As we walked by them I slowed a bit to catch a more detailed glimpse of their foraging. The wahine (women) seemed to be pulling apart the pieces of brownish green seaweed. One, seated on a wooden bench, worked meticulously to separate the strands which had little beads of brighter green amid stringy pieces that resembled thick brown threads. The other woman, seated next to a blanket spread across the sand, was laying out the "choice" clumps into assorted gathers of light and dark.
I stopped. I had to know how they would prepare this harvest. It was something completely new and something I might never stumble upon again.
After introducing myself I explained that as an avid cook I felt absolutely compelled to understand what exactly they had planned for this seaweed. The lady on the bench smiled broadly and chuckled. She told us how they separate the limu (seaweed) into two types, the brighter green with beads and the stringier brown stems. They use both, but the green is the seaweed of choice, she said, which they drop into boiling water to blanch and then toss with salt and fresh chopped tomatoes. The stringy brown seaweed I then recognized as something I'd already eaten several times in variations of poke, a Hawaiian fish tartare usually made with sushi grade tuna or salmon.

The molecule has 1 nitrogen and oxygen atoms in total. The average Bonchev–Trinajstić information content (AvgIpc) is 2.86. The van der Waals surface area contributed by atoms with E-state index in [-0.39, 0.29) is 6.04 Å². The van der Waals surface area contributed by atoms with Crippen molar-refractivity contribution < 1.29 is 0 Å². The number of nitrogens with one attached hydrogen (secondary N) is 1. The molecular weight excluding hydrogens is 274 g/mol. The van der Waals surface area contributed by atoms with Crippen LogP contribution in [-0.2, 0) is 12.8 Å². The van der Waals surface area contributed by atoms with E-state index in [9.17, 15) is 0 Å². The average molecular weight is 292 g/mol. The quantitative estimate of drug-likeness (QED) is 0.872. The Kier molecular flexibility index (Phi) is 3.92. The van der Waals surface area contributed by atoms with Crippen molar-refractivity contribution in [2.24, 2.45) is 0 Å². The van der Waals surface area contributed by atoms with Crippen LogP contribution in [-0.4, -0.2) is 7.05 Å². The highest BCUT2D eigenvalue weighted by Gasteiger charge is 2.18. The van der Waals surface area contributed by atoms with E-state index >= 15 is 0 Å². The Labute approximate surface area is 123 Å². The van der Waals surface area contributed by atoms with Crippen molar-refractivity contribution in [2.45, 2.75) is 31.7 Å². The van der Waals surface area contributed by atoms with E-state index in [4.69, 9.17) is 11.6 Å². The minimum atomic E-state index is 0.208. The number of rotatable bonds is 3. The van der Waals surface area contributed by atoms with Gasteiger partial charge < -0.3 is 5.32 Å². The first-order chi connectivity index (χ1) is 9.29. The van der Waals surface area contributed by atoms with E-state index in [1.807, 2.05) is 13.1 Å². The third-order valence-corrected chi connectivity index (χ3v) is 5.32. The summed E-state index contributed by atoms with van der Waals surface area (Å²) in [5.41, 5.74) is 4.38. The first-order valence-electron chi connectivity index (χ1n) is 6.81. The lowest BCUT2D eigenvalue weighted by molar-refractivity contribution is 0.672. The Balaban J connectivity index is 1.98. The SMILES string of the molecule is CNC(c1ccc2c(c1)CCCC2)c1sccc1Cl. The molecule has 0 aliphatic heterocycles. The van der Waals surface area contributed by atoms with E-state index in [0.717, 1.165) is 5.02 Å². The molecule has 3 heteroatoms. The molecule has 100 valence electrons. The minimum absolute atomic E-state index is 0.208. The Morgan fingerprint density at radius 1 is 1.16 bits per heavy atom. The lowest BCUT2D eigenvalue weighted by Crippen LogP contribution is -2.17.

I half wanted to park myself and help harvest, maybe even take some clumps back to our condo to try my hand at some seaweed deliciousness, but more Maui adventures awaited. The wahine were gracious to allow some pictures and I left feeling as though I'd just encountered a once in a foodie's lifetime experience.
A similar authentic fresh seaweed recipe can be found on Edible Communities: http://www.ediblecommunities.com/hawaiianislands/spring-2010/lomi-tomato-salad-with-limu.htm
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